Studies were excluded if they (1) were not original research articles, such as reviews, study protocols, comments or letters; (2) were not published in English; (3) involved patients who received neoadjuvant therapy before surgery; (4) did not report necessary data; or (5) failed to score adequately in the quality assessment (see Section 2.3).
Two researchers (SY Cao and Y Fan) independently assessed the methodological quality of the included studies. We used the Newcastle–Ottawa Quality Assessment Scale (NOS)  to evaluate the quality of non-randomized studies, and the Jadad/Oxford quality scoring system  to evaluate the quality of RCTs. Only non-randomized studies with total scores of at least five points or RCTs with total scores of at least three points were included in the final meta-analysis. Any disagreements were resolved by discussion with the corresponding author.
Two authors (SY Cao and Y Fan) independently extracted data from included studies. Extracted data included: first author, country or region, FIGO stage and substage, age of patients, year of publication, study name, number of patients enrolled, study type, type of AC, type of ACR, rate of recurrence (local, distant and total), PFS, DFS, OS, types of primary surgery and median length of follow-up. Any disagreements were resolved by discussion with the corresponding author.
Patients were defined to have experienced recurrence if they initially achieved complete remission after AC or ACR, but subsequently suffered recurrent cancer anywhere in the body, based on histopathology or imaging . Relapse in the vaginal vault, vagina, pelvic cavity, pelvic and/or para-aortic nodes was considered local recurrence ; relapse at other sites was defined as distant recurrence . OS, DFS and PFS were extracted directly from the studies or from the published Kaplan–Meier plots. Any uncertainties about data extraction and classification were resolved by discussion with the corresponding author.
Statistical analyses were calculated using the metan, metabias and metaprop packages in STATA 16.0 (Statacorp, College Station, TX, USA). We calculated odds ratios (ORs) or hazard ratios (HRs) and the associated 95% confidence intervals (CIs). When the included studies did not directly report HR for OS or PFS, the necessary data were extracted using Engauge Digitizer 4.1 (http://sourceforge.net/projects/digitizer/).
Meta-analysis was initially conducted using a random-effects model, and heterogeneity was assessed in terms of I2, where I 2 ≥ 50% was considered high heterogeneity . Potential sources of heterogeneity were explored by performing subgroup analysis based on FIGO substage (IIIA, IIIB or IIIC) or histological type (endometrioid or non-endometrioid carcinoma), and by repeating the meta-analysis after removing one study at a time. We stratified patients into endometrioid or non-endometrioid types because non-endometrioid carcinomas are less common and quite heterogeneous in histopathology, comprising carcinosarcoma, serous adenocarcinoma, clear cell adenocarcinoma, and other rare types . Publication bias was assessed using Begg's test .
Characteristics of included studies
The results of the literature search and screening can be found in Fig. 1. A total of 3,569 articles were searched, which after careful screening led to a final set of 16 articles with 18,375 patients [14,15,16,17, 24,25,26,27,28,29,30,31,32,33,34,35], of which 15 were retrospective cohort studies and one was an RCT. The studies were conducted in the United States (9), Italy (2), Taiwan (2), United Kingdom (1), Netherlands (1), and in regions of eastern Europe and central Asia (1). The characteristics and quality scores of the included articles are listed in Table 1.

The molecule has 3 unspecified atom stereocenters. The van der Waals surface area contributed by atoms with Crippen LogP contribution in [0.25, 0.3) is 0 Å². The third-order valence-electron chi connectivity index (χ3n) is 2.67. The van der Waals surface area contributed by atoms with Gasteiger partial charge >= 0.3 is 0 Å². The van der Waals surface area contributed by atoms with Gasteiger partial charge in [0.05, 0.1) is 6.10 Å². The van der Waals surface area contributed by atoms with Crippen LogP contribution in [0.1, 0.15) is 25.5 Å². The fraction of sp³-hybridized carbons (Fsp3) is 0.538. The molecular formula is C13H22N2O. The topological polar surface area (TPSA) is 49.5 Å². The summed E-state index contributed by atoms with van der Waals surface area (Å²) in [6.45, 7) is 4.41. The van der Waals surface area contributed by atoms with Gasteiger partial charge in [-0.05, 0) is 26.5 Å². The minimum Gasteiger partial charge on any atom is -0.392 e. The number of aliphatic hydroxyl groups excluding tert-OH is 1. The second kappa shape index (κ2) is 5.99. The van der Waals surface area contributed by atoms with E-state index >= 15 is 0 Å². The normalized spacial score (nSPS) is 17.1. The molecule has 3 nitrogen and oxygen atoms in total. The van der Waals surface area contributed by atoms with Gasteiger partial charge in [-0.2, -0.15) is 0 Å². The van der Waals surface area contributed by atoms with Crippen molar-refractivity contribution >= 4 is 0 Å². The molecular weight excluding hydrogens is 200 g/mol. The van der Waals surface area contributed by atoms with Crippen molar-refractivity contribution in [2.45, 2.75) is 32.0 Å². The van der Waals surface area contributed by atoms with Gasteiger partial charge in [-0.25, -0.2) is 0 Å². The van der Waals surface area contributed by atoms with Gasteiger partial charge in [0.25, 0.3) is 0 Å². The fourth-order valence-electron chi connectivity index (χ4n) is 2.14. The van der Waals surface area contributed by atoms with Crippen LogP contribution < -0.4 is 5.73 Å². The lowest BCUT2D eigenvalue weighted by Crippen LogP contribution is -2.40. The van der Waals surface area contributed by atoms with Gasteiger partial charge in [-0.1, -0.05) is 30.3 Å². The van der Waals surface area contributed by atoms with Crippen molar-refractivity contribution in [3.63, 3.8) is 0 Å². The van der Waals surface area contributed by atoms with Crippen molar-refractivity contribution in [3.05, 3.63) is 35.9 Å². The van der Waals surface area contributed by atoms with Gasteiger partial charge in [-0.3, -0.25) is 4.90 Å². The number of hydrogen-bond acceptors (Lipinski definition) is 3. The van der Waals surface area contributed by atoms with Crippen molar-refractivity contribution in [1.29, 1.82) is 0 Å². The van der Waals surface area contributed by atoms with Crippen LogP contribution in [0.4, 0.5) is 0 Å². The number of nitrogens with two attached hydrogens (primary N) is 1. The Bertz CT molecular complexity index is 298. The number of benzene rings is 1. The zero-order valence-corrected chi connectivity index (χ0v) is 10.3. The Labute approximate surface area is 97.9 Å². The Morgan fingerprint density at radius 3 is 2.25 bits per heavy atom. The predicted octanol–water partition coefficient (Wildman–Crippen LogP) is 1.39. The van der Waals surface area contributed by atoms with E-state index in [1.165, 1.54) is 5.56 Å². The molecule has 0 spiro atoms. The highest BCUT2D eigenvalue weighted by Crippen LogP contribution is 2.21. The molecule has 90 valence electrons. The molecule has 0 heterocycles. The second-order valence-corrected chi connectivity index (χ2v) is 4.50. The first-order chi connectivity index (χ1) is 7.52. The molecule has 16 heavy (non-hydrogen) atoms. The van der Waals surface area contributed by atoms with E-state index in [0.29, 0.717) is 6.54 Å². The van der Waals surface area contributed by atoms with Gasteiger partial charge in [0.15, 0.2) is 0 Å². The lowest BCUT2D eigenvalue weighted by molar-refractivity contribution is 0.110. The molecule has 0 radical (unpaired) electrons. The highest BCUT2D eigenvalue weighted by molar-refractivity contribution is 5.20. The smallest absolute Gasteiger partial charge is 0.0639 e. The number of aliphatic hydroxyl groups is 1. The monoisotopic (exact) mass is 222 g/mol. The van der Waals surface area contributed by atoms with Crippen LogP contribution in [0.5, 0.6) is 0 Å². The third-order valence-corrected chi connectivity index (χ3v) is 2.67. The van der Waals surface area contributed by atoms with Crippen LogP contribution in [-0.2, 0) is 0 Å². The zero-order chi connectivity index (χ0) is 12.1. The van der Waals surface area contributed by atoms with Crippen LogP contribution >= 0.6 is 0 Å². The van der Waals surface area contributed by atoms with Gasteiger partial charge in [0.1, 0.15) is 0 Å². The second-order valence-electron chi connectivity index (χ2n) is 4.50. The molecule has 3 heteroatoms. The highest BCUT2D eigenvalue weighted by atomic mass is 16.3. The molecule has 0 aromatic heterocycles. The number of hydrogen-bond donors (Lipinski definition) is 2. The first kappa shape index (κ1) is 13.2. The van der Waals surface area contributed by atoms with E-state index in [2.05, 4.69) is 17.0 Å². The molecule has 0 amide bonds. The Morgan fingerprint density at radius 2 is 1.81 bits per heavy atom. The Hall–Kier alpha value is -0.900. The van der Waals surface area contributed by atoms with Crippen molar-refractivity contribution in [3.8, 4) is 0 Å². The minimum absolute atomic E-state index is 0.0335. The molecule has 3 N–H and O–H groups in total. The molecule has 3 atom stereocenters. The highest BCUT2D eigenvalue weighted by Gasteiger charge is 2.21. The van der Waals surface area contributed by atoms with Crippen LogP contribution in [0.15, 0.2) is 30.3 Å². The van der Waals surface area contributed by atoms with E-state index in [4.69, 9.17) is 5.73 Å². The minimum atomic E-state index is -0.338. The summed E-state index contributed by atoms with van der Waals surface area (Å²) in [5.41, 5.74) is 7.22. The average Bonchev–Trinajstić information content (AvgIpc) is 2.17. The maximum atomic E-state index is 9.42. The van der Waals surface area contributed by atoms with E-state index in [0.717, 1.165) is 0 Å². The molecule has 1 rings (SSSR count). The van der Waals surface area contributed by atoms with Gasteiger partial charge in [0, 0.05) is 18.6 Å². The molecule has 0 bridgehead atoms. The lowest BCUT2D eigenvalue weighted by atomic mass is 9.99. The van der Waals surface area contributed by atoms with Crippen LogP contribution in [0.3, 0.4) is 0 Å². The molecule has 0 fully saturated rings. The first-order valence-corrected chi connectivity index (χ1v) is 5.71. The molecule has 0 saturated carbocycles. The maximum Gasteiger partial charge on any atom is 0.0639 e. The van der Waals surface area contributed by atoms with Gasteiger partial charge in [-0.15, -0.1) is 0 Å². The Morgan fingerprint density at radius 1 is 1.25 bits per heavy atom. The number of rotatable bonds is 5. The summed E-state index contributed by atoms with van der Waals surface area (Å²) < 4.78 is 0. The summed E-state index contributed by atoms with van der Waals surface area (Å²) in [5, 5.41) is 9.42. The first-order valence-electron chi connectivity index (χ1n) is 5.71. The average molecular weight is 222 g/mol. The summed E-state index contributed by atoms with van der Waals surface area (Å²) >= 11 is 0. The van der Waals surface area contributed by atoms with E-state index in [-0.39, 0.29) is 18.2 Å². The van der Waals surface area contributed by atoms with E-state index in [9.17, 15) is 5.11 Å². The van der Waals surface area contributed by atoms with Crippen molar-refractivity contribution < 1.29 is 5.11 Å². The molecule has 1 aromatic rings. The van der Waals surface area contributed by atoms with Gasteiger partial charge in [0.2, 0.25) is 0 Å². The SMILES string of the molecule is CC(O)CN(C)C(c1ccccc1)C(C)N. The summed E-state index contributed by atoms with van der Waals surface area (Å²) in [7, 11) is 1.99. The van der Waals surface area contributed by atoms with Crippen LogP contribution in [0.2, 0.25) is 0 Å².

Table 2 shows the quality assessment of retrospective studies. The quality of the RCT was assessed based on five scores
Five articles [12, 16, 27, 29, 30] involving 1,868 patients reported recurrence rates for AC and ACR groups (Fig. 2A). Meta-analysis showed a total recurrence rate of 34.9% (239/685) for the AC group and 27.6% (326/1183) for the ACR group, corresponding to significantly lower risk of recurrence with ACR: OR 0.72, 95%CI 0.58–0.89 (I2 = 44.2%, p = 0.127). Similarly, the rate of local recurrence was significantly lower in the ACR group (7.2% vs 16.5%, OR 0.43, 95%CI 0.32–0.59; I2 = 48.0%, p = 0.104; Fig. 2B). In contrast, distant recurrence rate was similar between the ACR and AC groups (18.5% vs 16.5%, OR 1.23, 95%CI 0.95–1.59; I2 = 8.5%, p = 0.350; Fig. 2C).
Meta-analysis of data for 17,639 patients in 15 studies [14,15,16,17, 24,25,26,27,28,29,30,31,32, 34, 35] showed that ACR was associated with significantly better OS than AC (HR 0.66, 95%CI 0.57–0.76; I2 = 67.2%, p < 0.001; Fig. 3).
Given the high heterogeneity of the pooled data, we conducted two subgroup analyses.
The significantly better OS with ACR than AC was observed in the subgroup of stage IIIC patients (HR 0.55, 95%CI 0.39–0.76, I2 = 79.4%, p < 0.001) [14,15,16,17, 27, 30, 32, 35], but not in the subgroup of IIIA patients (HR 0.96, 95%CI 0.79–1.17; I2 = 0.0%, p = 0.743) [15,16,17] (Fig. 4A). We could not calculate an HR for the subgroup of IIIB patients since only one study reported relevant data .
The significant OS benefit of ACR over AC was observed separately in the subgroup of patients with endometrioid carcinoma (HR 0.87, 95%CI 0.80–0.95; I2 = 0.0%, p = 0.728) and in the subgroup with non-endometrioid carcinoma (HR 0.81, 95%CI 0.74–0.89; I2 = 0.0%, p = 0.744; Fig. 4B).
Repeating the meta-analysis after removing each study one by one did not significantly change the original results, so we were unable to identify obvious sources of heterogeneity.
Rates of PFS and DFS
Meta-analysis of PFS data for 290 patients in two studies [14, 35] showed that ACR was associated with significantly better PFS than AC (HR 0.56, 95%CI 0.39–0.81; I2 = 0.0%, p = 0.810; Fig. 5A). Similarly, meta-analysis of data for 1,000 patients in four studies [16, 26, 27, 29] showed that ACR was associated with significantly better DFS (HR 0.66, 95%CI 0.53–0.83; I2 = 66.4%, p = 0.018; Fig. 5B).